Football Is Back: What Are The Warning Signs Of A Concussion?

concussion-law-art-gfcmm22o-104-middleschool-concussions-clh-jpgThis is the time of the year when school starts and with the start of school comes the start of football season.  As a concerned football parent myself, this season brings to mind one of the most common problems confronting our young athletes: concussions.  A concussion is defined as a traumatic brain injury that alters the way your brain functions.  Concussions are not only a common problem seen in football, but also other sports such as hockey, soccer, and cheerleading. Parents need to be familiar with the symptoms of concussions to help diagnose and manage their patients should they have one.

Concussions usually come in three grades.  A grade one concussion is defined as transient or short term confusion (inattention, inability to maintain a coherent stream of thought and carry out good-directed movements) and no loss of consciousness, with concussion symptoms or mental status abnormalities on examination resolving in less that 15 minutes.  Grade two is defined as transient confusion and no loss of consciousness with concussion symptoms and mental status changes (including amnesia) on examination lasting more than fifteen minutes.  Grade three concussions are any loss of consciousness with differentiation between brief (seconds) and prolonged (minutes).

Features of a concussion that are frequently observed include vacant stare, delayed verbal and motor responses, confusion and inability to focus attention, disorientation (including direction, time, date and place), slurred or incoherent proportion to circumstances, memory deficits, and any period of loss of consciousness.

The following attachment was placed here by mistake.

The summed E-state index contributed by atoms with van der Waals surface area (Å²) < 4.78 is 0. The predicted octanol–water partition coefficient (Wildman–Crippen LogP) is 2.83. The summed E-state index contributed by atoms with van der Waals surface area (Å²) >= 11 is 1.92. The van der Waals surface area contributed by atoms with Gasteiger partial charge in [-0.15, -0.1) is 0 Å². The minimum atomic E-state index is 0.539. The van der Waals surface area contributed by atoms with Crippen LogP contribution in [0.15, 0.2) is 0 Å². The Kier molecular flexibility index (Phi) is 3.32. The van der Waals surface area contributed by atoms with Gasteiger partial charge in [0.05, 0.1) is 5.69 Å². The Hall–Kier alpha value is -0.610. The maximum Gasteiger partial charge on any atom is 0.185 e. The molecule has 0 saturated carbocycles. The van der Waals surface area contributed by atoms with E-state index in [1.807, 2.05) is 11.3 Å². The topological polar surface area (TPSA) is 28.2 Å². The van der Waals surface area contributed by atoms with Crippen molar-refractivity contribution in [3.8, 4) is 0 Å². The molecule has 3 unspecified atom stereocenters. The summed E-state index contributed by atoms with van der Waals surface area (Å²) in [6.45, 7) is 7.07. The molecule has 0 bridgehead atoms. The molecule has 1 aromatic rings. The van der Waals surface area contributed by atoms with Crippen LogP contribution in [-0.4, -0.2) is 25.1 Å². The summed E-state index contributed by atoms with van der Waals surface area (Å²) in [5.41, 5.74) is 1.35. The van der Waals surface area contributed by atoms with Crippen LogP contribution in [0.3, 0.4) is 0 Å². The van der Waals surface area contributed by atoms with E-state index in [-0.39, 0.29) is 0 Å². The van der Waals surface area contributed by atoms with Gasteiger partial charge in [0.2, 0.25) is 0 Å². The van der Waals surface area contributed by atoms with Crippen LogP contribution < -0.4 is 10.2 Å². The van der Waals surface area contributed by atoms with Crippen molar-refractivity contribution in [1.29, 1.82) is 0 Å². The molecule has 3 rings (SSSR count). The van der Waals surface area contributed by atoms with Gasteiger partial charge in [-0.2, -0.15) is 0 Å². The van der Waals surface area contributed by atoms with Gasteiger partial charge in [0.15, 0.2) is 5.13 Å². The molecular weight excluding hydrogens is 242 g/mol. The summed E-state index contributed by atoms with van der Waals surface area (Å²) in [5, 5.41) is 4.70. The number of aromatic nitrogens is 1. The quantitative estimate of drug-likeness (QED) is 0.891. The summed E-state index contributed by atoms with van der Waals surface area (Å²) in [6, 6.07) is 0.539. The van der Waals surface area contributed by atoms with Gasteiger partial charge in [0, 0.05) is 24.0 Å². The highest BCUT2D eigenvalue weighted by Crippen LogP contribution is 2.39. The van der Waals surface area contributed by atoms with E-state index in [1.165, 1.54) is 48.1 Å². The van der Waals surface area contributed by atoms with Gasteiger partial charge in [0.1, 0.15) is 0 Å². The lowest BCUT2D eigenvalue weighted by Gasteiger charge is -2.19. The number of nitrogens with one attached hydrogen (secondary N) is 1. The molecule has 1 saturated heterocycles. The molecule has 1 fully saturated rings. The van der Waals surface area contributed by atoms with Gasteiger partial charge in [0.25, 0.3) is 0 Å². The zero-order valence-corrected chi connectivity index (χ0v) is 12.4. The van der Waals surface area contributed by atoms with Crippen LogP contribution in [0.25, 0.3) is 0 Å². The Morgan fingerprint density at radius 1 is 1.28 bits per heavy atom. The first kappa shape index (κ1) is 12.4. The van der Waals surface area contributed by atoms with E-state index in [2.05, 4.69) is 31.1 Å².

The management of concussions is very important.  With a grade one concussion the player should be removed from the contest.  The patient should be examined immediately and at five minute intervals for the development of mental status changes or post-concussion symptoms and rest and with exertion.  Sideline evaluations include orientation (time, place, person and situation), concentration, repeat digits or months of the year backwards, memory questions, exertion tests (40 yard sprints, push ups, set ups) and neurological tests (strength, coordination, agility, and sensation).  If there is no history of previous concussion and the player returns to normal within fifteen minutes they can return to the contest.  If there is a history of previous concussion, the player can return to play after being asymptomatic with normal neuralgic assessment, rest and with exercise after one week.  With a grade two concussion the player may return to play if asymptomatic after one week.  If there has been a previous grade two concussion the player has to be symptom free for two weeks.  A grade three concussion with brief loss of consciousness may return to play if asymptomatic for one week. A grade three concussion with prolonged loss of consciousness should stay out of action until symptom free for two weeks.  Multiple grade three concussions would warrant being out of play for at least one month.

Concussions are common in sports and need to be taken seriously.  Please contact our office if you have any questions.